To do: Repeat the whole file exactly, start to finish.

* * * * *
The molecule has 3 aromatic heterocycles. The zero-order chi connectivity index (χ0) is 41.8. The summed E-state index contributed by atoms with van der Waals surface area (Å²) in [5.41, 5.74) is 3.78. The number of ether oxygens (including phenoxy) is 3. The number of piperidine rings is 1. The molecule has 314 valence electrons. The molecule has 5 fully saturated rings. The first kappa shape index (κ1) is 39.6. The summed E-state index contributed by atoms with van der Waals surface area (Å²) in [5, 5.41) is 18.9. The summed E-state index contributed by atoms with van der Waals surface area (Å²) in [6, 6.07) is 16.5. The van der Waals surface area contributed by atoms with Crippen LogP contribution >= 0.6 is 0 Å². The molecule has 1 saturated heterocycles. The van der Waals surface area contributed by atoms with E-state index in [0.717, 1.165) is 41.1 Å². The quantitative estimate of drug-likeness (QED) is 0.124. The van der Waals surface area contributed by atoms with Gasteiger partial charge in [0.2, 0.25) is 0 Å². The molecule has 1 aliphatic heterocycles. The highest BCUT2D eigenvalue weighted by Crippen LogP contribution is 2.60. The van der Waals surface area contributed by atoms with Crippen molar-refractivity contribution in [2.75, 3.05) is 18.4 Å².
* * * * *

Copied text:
The molecule has 3 aromatic heterocycles. The zero-order chi connectivity index (χ0) is 41.8. The summed E-state index contributed by atoms with van der Waals surface area (Å²) in [5.41, 5.74) is 3.78. The number of ether oxygens (including phenoxy) is 3. The number of piperidine rings is 1. The molecule has 314 valence electrons. The molecule has 5 fully saturated rings. The first kappa shape index (κ1) is 39.6. The summed E-state index contributed by atoms with van der Waals surface area (Å²) in [5, 5.41) is 18.9. The summed E-state index contributed by atoms with van der Waals surface area (Å²) in [6, 6.07) is 16.5. The van der Waals surface area contributed by atoms with Crippen LogP contribution >= 0.6 is 0 Å². The molecule has 1 saturated heterocycles. The van der Waals surface area contributed by atoms with E-state index in [0.717, 1.165) is 41.1 Å². The quantitative estimate of drug-likeness (QED) is 0.124. The van der Waals surface area contributed by atoms with Gasteiger partial charge in [0.2, 0.25) is 0 Å². The molecule has 1 aliphatic heterocycles. The highest BCUT2D eigenvalue weighted by Crippen LogP contribution is 2.60. The van der Waals surface area contributed by atoms with Crippen molar-refractivity contribution in [2.75, 3.05) is 18.4 Å².